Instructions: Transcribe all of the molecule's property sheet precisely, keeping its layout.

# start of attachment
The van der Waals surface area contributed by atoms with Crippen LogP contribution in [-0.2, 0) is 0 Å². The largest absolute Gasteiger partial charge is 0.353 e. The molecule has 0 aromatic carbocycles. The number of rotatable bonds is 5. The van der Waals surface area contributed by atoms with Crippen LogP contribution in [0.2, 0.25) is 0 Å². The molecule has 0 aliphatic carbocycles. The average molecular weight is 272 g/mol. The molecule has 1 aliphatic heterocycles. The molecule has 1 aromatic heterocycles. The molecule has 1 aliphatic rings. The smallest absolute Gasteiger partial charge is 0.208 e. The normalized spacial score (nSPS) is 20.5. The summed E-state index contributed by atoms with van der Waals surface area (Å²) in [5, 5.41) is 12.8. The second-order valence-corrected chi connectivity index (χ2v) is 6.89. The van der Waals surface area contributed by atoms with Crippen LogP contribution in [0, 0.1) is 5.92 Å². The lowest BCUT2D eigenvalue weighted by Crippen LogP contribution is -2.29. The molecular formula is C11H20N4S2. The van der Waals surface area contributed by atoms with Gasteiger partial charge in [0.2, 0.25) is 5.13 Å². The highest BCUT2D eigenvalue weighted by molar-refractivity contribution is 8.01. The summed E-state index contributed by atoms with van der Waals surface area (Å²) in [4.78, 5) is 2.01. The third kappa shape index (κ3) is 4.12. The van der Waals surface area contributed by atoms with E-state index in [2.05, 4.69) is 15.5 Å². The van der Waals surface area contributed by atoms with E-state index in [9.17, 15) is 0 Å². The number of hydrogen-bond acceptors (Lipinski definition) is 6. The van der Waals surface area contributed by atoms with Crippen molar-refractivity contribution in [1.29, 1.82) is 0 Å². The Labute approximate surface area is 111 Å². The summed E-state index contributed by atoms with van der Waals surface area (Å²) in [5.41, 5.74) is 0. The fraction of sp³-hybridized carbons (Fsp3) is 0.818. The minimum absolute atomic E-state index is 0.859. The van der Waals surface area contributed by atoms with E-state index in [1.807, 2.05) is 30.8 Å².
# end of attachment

The van der Waals surface area contributed by atoms with Crippen LogP contribution in [-0.2, 0) is 0 Å². The largest absolute Gasteiger partial charge is 0.353 e. The molecule has 0 aromatic carbocycles. The number of rotatable bonds is 5. The van der Waals surface area contributed by atoms with Crippen LogP contribution in [0.2, 0.25) is 0 Å². The molecule has 0 aliphatic carbocycles. The average molecular weight is 272 g/mol. The molecule has 1 aliphatic heterocycles. The molecule has 1 aromatic heterocycles. The molecule has 1 aliphatic rings. The smallest absolute Gasteiger partial charge is 0.208 e. The normalized spacial score (nSPS) is 20.5. The summed E-state index contributed by atoms with van der Waals surface area (Å²) in [5, 5.41) is 12.8. The second-order valence-corrected chi connectivity index (χ2v) is 6.89. The van der Waals surface area contributed by atoms with Crippen LogP contribution in [0, 0.1) is 5.92 Å². The lowest BCUT2D eigenvalue weighted by Crippen LogP contribution is -2.29. The molecular formula is C11H20N4S2. The van der Waals surface area contributed by atoms with Gasteiger partial charge in [0.2, 0.25) is 5.13 Å². The highest BCUT2D eigenvalue weighted by molar-refractivity contribution is 8.01. The summed E-state index contributed by atoms with van der Waals surface area (Å²) in [4.78, 5) is 2.01. The third kappa shape index (κ3) is 4.12. The van der Waals surface area contributed by atoms with E-state index in [2.05, 4.69) is 15.5 Å². The van der Waals surface area contributed by atoms with E-state index in [9.17, 15) is 0 Å². The number of hydrogen-bond acceptors (Lipinski definition) is 6. The van der Waals surface area contributed by atoms with Crippen molar-refractivity contribution in [1.29, 1.82) is 0 Å². The Labute approximate surface area is 111 Å². The summed E-state index contributed by atoms with van der Waals surface area (Å²) in [5.41, 5.74) is 0. The fraction of sp³-hybridized carbons (Fsp3) is 0.818. The minimum absolute atomic E-state index is 0.859. The van der Waals surface area contributed by atoms with E-state index in [1.807, 2.05) is 30.8 Å².